A boat of the Iranian Revolutionary Guard sails next to Stena Impero, a British-flagged vessel owned by Stena Bulk, at Bandar Abbas port on 21 July. Photo ReutersBritain was weighing its next moves in the Gulf tanker crisis on Sunday, with few good options apparent as a recording emerged showing that the Iranian military defied a British warship when it boarded and seized a ship three days ago.Prime minister Theresa May’s office said she would chair a meeting of Britain’s COBR emergency response committee on Monday morning to discuss the crisis.Little clue has been given by Britain on how it plans to respond after Iranian Revolutionary Guards rappelled from helicopters and seized the Stena Impero in the Strait of Hormuz on Friday in apparent retaliation for the British capture of an Iranian tanker two weeks earlier.Footage obtained by Reuters from an Iranian news agency on Sunday showed the tanker docked in an Iranian port — with Iran’s flag now hoisted atop.The British government is expected to announce its next steps in a speech to parliament on Monday. But experts on the region say there are few obvious steps London can take at a time when the United States has already imposed the maximum possible economic sanctions, banning all Iranian oil exports worldwide.”We rant and rave and we shout at the ambassador and we hope it all goes away,” said Tim Ripley, a British defence expert who writes about the Gulf for Jane’s Defence Weekly.”I don’t see at this point in time us being able to offer a concession that can resolve the crisis. Providing security and escort for future ships is a different matter.”A day after calling the Iranian action a “hostile act”, top British officials kept comparatively quiet on Sunday, making clear that they had yet to settle on a response.”We are going to be looking at a series of options,” junior defence minister Tobias Ellwood told Sky News. “We will be speaking with our colleagues, our international allies, to see what can actually be done.”Our first and most important responsibility is to make sure we get a solution to the issue to do with the current ship, make sure other British-flagged ships are safe to operate in these waters and then look at the wider picture.”Months Of ConfrontationThe Iranian capture of the ship in the global oil trade’s most important waterway was the latest escalation in three months of spiralling confrontation with the West that began when new, tighter US sanctions took effect at the start of May.Washington imposed the sanctions after President Donald Trump pulled out of a deal signed by his predecessor Barack Obama, which had provided Iran access to world trade in return for curbs on its nuclear programme.European countries including Britain have been caught in the middle. They disagreed with the US decision to quit the nuclear deal but have so far failed to offer Iran another way to receive the deal’s promised economic benefits.Britain was thrust more directly into the confrontation on 4 July, when its Royal Marines seized an Iranian tanker off the coast of Gibraltar. Britain accused it of violating sanctions on Syria, prompting repeated Iranian threats of retaliation.While Iran’s official line is that its capture of the Stena Impero was because of safety issues, it has done little to hide that the move was retaliatory. The tactics it used — with masked troops rappelling from helicopters — matched those the British had used two weeks before.Parliament speaker Ali Larijani spelled it out more clearly on Sunday, telling a parliament session: “The Revolutionary Guards responded to Britain’s hijacking of the Iranian tanker.”Iran’s foreign minister, Mohammad Javad Zarif, blamed Washington and Trump’s hawkish national security adviser John Bolton for luring Britain into conflict.”Having failed to lure @realDonaldTrump into War of the Century … @AmbJohnBolton is turning his venom against the UK in hopes of dragging it into a quagmire,” Zarif wrote on Twitter. “Only prudence and foresight can thwart such ploys.”Radio MessagesIn a letter to the UN Security Council, Britain said the Stena Impero was approached by Iranian forces in Omani territorial waters, where it was exercising its lawful right of passage, and that the action “constitutes illegal interference”.Britain’s warship in the Gulf, the HMS Montrose, contacted an Iranian patrol vessel in an effort to ward off a boarding of the Stena Impero, according to radio messages provided to Reuters by maritime security firm Dryad Global.”Please confirm that you are not intending to violate international law by unlawfully attempting to board,” the Montrose said in the radio message.The Iranian patrol boat is heard instructing the Stena Impero to alter course. Responding to the Montrose, it says it intends to “inspect the ship for security purposes”.Defence expert Ripley noted that Iran’s choice of target appeared to have been calibrated to test Britain’s response without provoking a bigger crisis.Unlike the Iranian tanker seized a fortnight earlier, which was carrying a valuable cargo of 2 million barrels of oil, the Stena Impero was on its way to the Gulf and empty at the time it was seized. The 23 crew are mainly Indians and include no British citizens, the presence of which might have led to calls in London to take more drastic action, Ripley said.He added that Iran is likely to view any British response through the wider prism of its conflict with the United States.”If the Americans are going to continue to enforce this embargo, there’s no incentive for the Iranians not to take more tankers. What have they got to lose?” said Ripley.An Iranian official who asked not to be identified made a similar point.”Iran is displaying its power without entering a military confrontation,” the official said. “This is the result of America’s mounting pressure on Iran.”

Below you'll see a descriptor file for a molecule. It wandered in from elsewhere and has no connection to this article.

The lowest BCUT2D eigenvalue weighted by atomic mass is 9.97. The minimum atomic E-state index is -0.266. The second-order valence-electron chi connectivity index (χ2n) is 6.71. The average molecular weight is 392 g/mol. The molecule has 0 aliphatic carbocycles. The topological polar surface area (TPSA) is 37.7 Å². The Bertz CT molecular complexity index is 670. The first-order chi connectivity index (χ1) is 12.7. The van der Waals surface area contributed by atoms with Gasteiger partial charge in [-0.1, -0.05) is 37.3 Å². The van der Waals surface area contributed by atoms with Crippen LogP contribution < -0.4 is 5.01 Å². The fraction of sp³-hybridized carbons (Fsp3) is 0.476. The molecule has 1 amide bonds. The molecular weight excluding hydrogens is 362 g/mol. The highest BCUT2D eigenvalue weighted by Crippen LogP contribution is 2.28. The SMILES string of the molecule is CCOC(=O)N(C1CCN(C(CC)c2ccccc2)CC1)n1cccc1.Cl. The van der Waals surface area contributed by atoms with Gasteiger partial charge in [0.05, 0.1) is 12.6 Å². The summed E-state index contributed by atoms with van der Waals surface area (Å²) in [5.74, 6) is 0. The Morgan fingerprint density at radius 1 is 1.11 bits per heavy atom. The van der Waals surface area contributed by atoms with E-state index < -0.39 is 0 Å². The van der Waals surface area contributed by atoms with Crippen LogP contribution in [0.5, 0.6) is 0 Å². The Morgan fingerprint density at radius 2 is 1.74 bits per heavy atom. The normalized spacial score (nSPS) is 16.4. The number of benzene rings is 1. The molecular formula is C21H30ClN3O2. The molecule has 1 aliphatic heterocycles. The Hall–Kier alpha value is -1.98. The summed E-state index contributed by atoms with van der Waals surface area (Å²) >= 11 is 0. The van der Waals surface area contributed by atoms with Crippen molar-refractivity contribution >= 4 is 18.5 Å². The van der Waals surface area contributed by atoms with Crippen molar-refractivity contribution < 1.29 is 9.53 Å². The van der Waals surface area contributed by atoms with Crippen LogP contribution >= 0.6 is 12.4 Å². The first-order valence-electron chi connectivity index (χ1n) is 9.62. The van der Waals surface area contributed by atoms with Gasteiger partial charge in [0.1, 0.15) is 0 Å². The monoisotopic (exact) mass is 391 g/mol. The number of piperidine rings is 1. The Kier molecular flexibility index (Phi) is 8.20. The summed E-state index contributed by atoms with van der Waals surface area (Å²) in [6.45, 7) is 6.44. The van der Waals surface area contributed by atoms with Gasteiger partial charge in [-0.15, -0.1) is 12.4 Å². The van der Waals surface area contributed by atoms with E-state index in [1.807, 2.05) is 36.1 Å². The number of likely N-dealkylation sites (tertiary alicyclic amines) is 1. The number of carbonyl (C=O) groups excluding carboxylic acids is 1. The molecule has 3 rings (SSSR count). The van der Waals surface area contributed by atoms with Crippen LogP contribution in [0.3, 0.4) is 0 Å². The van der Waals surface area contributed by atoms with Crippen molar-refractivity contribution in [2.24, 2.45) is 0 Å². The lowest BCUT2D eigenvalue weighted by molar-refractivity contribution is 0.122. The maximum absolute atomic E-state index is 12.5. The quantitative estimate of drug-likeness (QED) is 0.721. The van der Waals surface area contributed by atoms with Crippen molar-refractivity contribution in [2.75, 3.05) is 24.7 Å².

Wine and food pairing is not that difficult as it sounds. One just needs to keep in mind that the selection of wine must compliment the taste of food ordered, say experts. Experts share tips on most suitable options to pair with your wine. -One can pair their favourite wine with other delicious food too. The most common food items that you can pair your wine with is pizzas, pastas, salads, burgers, pies, seafoods to name a few. These are some of the food items that we eat on any normal day, so we should also be thinking of pairing our wines with them. Also Read – Add new books to your shelf-One must remember the thumb rule for wine and food pairing; white wine compliments white meat and red wine is great with red meat. -Cabernet Sauvignon is indeed the undisputed King of red wines. France, Italy and Napa Valley are the best producers. You can pair your spicy meat pizza with a Cabernet Sauvignon or a Pinotage and is also best paired with red meats like black peppered tenderloin and lamb chops in five spices. -Veg pizza would brilliantly go with Merlot. The idea is to not overpower the wine but to blend in. One can also try pork loin, slow cooked lamb stew and shepherd’s pie with a good Merlot. Merlots are normally light to medium bodied and often are blended with other grapes. France and Italy are top producers. Also Read – Over 2 hours screen time daily will make your kids impulsive-Pinot Noir, one of the most versatile red grapes, best produced in France, United States and Germany. It is generally paired with food having strong earthy flavours. Try it with mushroom and greens with tofu in soya sauce, spaghetti bolognaise or a grilled salmon. -Similarly, you could have your red sauce pasta with a Shiraz, medium bodied grape with a hint of tannin is best produced in France, Australia and Spain. This can also be paired with roast lamb, grilled beef and lamb chops. -Sauvignon Blanc or Rose would go well with salads and also with mussels, char grilled lobsters, tajine and creamy tuscan chicken. -If seafood is your soul food, then the go to wine is Chardonnay, one of the most popular white grapes, or a riesling or a sparkling. -Another favourite food and wine pairing is the Indian street food. Try a pani puri with a Chenin Blanc or a samosa with Riesling. Try the quintessential tikki chat with a Cabernet Sauvignon or Pinot Noir.-Chenin Blanc has floral aromas, mostly young wines are produced in Loire Valley. Have it with shish taouk or risotto with chicken and scallions.
Problem Solvers with Jason Feifer Hear from business owners and CEOs who went through a crippling business problem and came out the other side bigger and stronger. February 6, 2014 Opinions expressed by Entrepreneur contributors are their own. 3 min read Sony is shuttering its computer business, refocusing its TV division on high-end units and laying off 5,000 people. It is also predicting a massive loss of 110 billion yen, or $1.1 billion, for the fiscal year, a drastic change from its prediction three months ago of a 30-billion yen profit ($294 million).There was a time, long ago, when it looked as if Japanese electronics companies — and foremost among them Sony — would take over the world. But no longer. Apple and Samsung dominate the consumer market for tablets and smartphones, and Sony is now being forced to undergo costly restructuring to survive.Sony’s TV business has long been a loser. It has cost the electronics giant $7.8 billion over the past decade, according to Reuters. Sony plans to spin it off into a subsidiary company by July of this year, hoping to streamline processes and return it to profitability by the end of the fiscal year ending March 31, 2015.To some observers, this move could look like preparation for disposing of the TV division altogether. But Sony chief Kazuo Hirai told reporters in Tokyo that “we have absolutely no plan” to sell off the TV business, according to Reuters. The way forward, Hirai thinks, lies in high-end models, especially ultra-high-definition 4K TVs, which have yet to go mainstream.Related: 10 Thoughts on Tech, Trends and Innovation at CES 2014Sony will be posting a net loss for the fifth time in six years. As part of restructuring, the Japanese electronics maker will let go more than 3 percent of its global work force by March 2015. The company expects the layoffs to save 100 billion yen, or $1 billion, in annual costs. As of September 2013, Sony had 145,800 employees.Sony’s computer business is also a goner. After spring 2014, when its final lineup of personal computers will launch, Sony will stop manufacturing and selling computers. Its PC business will be sold to Japan Industrial Partners, an investment fund, and about 250 to 300 Sony employees will move to the new company which the fund will set up to manage the PC business.Even Sony’s successes are somewhat muted. Its Playstation 4 gaming console is on pace to beat sales expectations of 5 million units by the end of March. But this latest iteration of the popular Playstation was so expensive to develop that it will take two years to break even on the console, Sony said.One Sony division is performing admirably, however. The financial services unit did so well in the fiscal quarter from October to December 2013 that Sony managed to post an operating profit of more than 90 billion yen, nearly twice the previous year’s amount.Related: This New Startup Aims to Revolutionize Selling Your Old Electronics Listen Now